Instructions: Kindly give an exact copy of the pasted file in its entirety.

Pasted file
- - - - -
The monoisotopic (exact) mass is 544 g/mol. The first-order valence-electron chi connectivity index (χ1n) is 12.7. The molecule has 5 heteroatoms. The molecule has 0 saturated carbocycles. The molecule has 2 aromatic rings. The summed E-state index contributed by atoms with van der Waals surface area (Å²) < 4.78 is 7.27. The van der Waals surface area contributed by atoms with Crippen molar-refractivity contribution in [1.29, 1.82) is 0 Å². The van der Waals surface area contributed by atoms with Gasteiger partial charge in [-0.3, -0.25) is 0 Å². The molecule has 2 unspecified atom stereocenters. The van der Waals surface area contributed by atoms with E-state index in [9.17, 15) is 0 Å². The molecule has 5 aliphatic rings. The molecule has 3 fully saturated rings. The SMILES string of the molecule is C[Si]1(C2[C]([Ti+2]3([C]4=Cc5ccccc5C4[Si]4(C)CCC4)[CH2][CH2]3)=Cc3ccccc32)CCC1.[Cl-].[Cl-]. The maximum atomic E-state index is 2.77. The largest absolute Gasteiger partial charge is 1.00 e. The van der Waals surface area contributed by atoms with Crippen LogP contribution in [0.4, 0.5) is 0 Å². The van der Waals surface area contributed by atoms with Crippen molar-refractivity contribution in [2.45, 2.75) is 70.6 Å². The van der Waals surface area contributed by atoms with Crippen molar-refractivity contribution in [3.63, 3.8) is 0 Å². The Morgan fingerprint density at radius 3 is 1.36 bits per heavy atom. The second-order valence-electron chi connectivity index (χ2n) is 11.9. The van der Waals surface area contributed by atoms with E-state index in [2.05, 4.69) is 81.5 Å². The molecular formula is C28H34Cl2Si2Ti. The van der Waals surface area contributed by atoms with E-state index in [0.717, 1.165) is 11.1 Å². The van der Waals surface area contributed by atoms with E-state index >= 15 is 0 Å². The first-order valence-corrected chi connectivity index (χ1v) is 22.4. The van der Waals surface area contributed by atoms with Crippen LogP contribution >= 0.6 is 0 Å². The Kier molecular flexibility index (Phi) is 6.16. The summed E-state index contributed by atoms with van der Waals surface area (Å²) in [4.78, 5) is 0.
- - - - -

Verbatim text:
The monoisotopic (exact) mass is 544 g/mol. The first-order valence-electron chi connectivity index (χ1n) is 12.7. The molecule has 5 heteroatoms. The molecule has 0 saturated carbocycles. The molecule has 2 aromatic rings. The summed E-state index contributed by atoms with van der Waals surface area (Å²) < 4.78 is 7.27. The van der Waals surface area contributed by atoms with Crippen molar-refractivity contribution in [1.29, 1.82) is 0 Å². The van der Waals surface area contributed by atoms with Gasteiger partial charge in [-0.3, -0.25) is 0 Å². The molecule has 2 unspecified atom stereocenters. The van der Waals surface area contributed by atoms with E-state index in [9.17, 15) is 0 Å². The molecule has 5 aliphatic rings. The molecule has 3 fully saturated rings. The SMILES string of the molecule is C[Si]1(C2[C]([Ti+2]3([C]4=Cc5ccccc5C4[Si]4(C)CCC4)[CH2][CH2]3)=Cc3ccccc32)CCC1.[Cl-].[Cl-]. The maximum atomic E-state index is 2.77. The largest absolute Gasteiger partial charge is 1.00 e. The van der Waals surface area contributed by atoms with Crippen LogP contribution in [0.4, 0.5) is 0 Å². The van der Waals surface area contributed by atoms with Crippen molar-refractivity contribution in [2.45, 2.75) is 70.6 Å². The van der Waals surface area contributed by atoms with Crippen molar-refractivity contribution in [3.63, 3.8) is 0 Å². The Morgan fingerprint density at radius 3 is 1.36 bits per heavy atom. The second-order valence-electron chi connectivity index (χ2n) is 11.9. The van der Waals surface area contributed by atoms with E-state index in [2.05, 4.69) is 81.5 Å². The molecular formula is C28H34Cl2Si2Ti. The van der Waals surface area contributed by atoms with E-state index in [0.717, 1.165) is 11.1 Å². The van der Waals surface area contributed by atoms with E-state index >= 15 is 0 Å². The first-order valence-corrected chi connectivity index (χ1v) is 22.4. The van der Waals surface area contributed by atoms with Crippen LogP contribution >= 0.6 is 0 Å². The Kier molecular flexibility index (Phi) is 6.16. The summed E-state index contributed by atoms with van der Waals surface area (Å²) in [4.78, 5) is 0.